Interdisciplinary project with concrete and rainwater
Three labelled porcelain bowls with something that looks like boiled pearl spelt are on a table in a laboratory at Business Academy Aarhus’ Environmental Technology centre. The bowls contain carbonated concrete from IBF, a concrete factory in Ikast.
Fun and informative
The concrete plays the main role in an interdisciplinary pilot project conducted by Julie Højen and Nanna Laursen, Environmental Technology students in the 3rd semester, and Annika Jordanov and Aliz Kispal, international Chemical and Biotechnical Science students from Estonia and Hungary respectively.
‘Our goal is to find out whether a filter of crushed concrete, which is a residual product from concrete production, has the ability to retain pollutants,’ explains the team.
‘We learn a lot from each other. It is fun to work in this way,’ the four students agree.
Perform the experiments and analyse the samples
Environmental Technologists are responsible for the first part of the experiment. They use the crushed, carbonated concrete to clean artificial rainwater with high concentrations of heavy metals such as zinc, copper and phosphorus and then take various samples and measure the acidity (PH). Carbonated concrete is concrete that has absorbed CO2 from the air. In some of the samples, the concrete has purified the water for 48 hours, while in other samples the water has only been purified for 15 or 30 minutes.
The samples are then passed on to the Chemical and Biotechnical Science students who analyse each sample for the presence of heavy metals and phosphorus and measure the PH values. The purified water should not contain too much contamination, as this is harmful to the environment.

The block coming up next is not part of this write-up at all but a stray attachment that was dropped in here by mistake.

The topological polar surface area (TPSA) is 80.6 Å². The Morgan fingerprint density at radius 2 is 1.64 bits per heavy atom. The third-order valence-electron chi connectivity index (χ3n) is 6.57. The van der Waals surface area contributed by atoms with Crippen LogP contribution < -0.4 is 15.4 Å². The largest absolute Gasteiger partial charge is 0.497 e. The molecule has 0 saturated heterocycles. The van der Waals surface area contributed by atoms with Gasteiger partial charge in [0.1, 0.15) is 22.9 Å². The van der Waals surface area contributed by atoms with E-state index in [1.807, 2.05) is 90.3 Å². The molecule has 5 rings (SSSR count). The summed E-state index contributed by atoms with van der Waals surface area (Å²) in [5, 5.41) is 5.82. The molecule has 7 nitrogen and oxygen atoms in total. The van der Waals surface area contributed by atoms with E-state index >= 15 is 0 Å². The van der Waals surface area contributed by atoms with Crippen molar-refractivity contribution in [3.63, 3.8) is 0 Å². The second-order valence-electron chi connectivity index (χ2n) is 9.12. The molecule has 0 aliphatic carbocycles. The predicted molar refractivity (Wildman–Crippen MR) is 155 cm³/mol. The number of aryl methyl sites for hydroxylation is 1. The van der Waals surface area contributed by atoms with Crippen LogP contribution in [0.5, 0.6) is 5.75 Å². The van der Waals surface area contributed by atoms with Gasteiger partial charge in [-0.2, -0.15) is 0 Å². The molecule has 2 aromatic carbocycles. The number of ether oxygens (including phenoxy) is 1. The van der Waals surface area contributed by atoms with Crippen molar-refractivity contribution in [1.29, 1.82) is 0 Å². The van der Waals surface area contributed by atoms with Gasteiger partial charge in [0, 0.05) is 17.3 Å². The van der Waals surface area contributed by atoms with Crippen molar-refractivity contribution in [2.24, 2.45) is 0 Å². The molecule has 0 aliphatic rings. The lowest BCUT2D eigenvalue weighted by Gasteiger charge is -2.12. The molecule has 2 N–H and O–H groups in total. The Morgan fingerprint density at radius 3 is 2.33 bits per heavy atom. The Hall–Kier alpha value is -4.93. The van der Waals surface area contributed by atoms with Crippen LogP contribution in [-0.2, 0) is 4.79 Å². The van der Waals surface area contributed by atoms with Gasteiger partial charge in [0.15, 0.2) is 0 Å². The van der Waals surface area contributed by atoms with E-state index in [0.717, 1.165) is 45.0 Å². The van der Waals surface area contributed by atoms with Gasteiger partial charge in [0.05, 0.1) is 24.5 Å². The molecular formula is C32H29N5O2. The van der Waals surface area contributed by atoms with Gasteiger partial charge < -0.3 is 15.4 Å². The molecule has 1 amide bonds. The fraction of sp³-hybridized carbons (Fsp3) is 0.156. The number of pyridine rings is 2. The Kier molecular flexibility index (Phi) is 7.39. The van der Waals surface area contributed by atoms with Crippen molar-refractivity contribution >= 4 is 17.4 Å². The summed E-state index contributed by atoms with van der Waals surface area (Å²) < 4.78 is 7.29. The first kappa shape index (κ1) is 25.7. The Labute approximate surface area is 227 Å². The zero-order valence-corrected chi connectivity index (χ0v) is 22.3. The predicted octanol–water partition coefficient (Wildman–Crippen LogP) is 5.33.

Part of a larger research project
The interdisciplinary cooperation is part of the research project 'Effective purification of stormwater runoff’ at Business Academy Aarhus. The project aims to find an effective and environmentally sound water purifying method for the local drainage of stormwater so that our groundwater and streams do not become contaminated. Stormwater that is drained from the city surfaces, from roads and in industrial areas, will be contaminated with heavy metals and plastic softeners, among contaminants.
Students contribute with useful knowledge
According to Senior Lecturer and Project Manager Bente Møller Marcussen from Business Academy Aarhus, the students’ interdisciplinary work in the laboratory has contributed useful knowledge to her research project.
‘The results of the project are very valuable because as a pilot project, they provide some good indications and a good basis for how to proceed with the research. In addition, it seems that the carbonated concrete does have a cleansing effect in relation to heavy metals in rainwater – we just can’t say how much,’ she says.
Read about Aliz’s and Annika’s programme Chemical and Biotechnical Science
Read about Julie's and Annika's programme Environmental Technology (in Danish only)